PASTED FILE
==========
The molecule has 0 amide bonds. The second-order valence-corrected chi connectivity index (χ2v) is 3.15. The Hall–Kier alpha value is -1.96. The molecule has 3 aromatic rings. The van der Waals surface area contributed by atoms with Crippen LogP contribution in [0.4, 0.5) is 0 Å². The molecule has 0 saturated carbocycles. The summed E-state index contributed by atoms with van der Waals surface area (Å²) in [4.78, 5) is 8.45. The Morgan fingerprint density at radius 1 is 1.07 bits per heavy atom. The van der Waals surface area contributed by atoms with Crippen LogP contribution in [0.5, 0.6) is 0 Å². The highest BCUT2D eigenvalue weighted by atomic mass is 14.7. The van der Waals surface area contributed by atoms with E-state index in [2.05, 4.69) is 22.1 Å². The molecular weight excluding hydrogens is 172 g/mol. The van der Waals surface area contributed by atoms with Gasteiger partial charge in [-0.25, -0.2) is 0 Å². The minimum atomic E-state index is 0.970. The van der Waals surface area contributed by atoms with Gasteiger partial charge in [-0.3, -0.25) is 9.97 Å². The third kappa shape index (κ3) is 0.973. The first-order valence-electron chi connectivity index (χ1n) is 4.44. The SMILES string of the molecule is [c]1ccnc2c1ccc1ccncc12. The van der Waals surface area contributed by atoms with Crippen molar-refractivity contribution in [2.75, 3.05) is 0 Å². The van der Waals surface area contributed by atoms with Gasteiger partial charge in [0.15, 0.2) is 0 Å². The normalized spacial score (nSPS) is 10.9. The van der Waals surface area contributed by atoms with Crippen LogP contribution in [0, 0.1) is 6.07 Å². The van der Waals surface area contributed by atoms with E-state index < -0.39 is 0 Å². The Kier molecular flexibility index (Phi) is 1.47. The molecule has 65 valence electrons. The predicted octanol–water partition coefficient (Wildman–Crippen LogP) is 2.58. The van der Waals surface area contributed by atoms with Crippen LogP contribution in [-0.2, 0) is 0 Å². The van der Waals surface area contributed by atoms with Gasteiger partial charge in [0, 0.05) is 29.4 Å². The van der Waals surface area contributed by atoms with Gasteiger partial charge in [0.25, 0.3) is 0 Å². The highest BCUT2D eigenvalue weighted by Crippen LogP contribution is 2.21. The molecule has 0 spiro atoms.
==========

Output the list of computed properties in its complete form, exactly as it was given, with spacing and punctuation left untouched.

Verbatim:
The molecule has 0 amide bonds. The second-order valence-corrected chi connectivity index (χ2v) is 3.15. The Hall–Kier alpha value is -1.96. The molecule has 3 aromatic rings. The van der Waals surface area contributed by atoms with Crippen LogP contribution in [0.4, 0.5) is 0 Å². The molecule has 0 saturated carbocycles. The summed E-state index contributed by atoms with van der Waals surface area (Å²) in [4.78, 5) is 8.45. The Morgan fingerprint density at radius 1 is 1.07 bits per heavy atom. The van der Waals surface area contributed by atoms with Crippen LogP contribution in [0.5, 0.6) is 0 Å². The highest BCUT2D eigenvalue weighted by atomic mass is 14.7. The van der Waals surface area contributed by atoms with E-state index in [2.05, 4.69) is 22.1 Å². The molecular weight excluding hydrogens is 172 g/mol. The van der Waals surface area contributed by atoms with Gasteiger partial charge in [-0.25, -0.2) is 0 Å². The minimum atomic E-state index is 0.970. The van der Waals surface area contributed by atoms with Gasteiger partial charge in [-0.3, -0.25) is 9.97 Å². The third kappa shape index (κ3) is 0.973. The first-order valence-electron chi connectivity index (χ1n) is 4.44. The SMILES string of the molecule is [c]1ccnc2c1ccc1ccncc12. The van der Waals surface area contributed by atoms with Crippen molar-refractivity contribution in [2.75, 3.05) is 0 Å². The van der Waals surface area contributed by atoms with Gasteiger partial charge in [0.15, 0.2) is 0 Å². The normalized spacial score (nSPS) is 10.9. The van der Waals surface area contributed by atoms with Crippen LogP contribution in [0, 0.1) is 6.07 Å². The van der Waals surface area contributed by atoms with E-state index < -0.39 is 0 Å². The Kier molecular flexibility index (Phi) is 1.47. The molecule has 65 valence electrons. The predicted octanol–water partition coefficient (Wildman–Crippen LogP) is 2.58. The van der Waals surface area contributed by atoms with Crippen LogP contribution in [-0.2, 0) is 0 Å². The van der Waals surface area contributed by atoms with Gasteiger partial charge in [0, 0.05) is 29.4 Å². The van der Waals surface area contributed by atoms with Gasteiger partial charge in [0.25, 0.3) is 0 Å². The highest BCUT2D eigenvalue weighted by Crippen LogP contribution is 2.21. The molecule has 0 spiro atoms.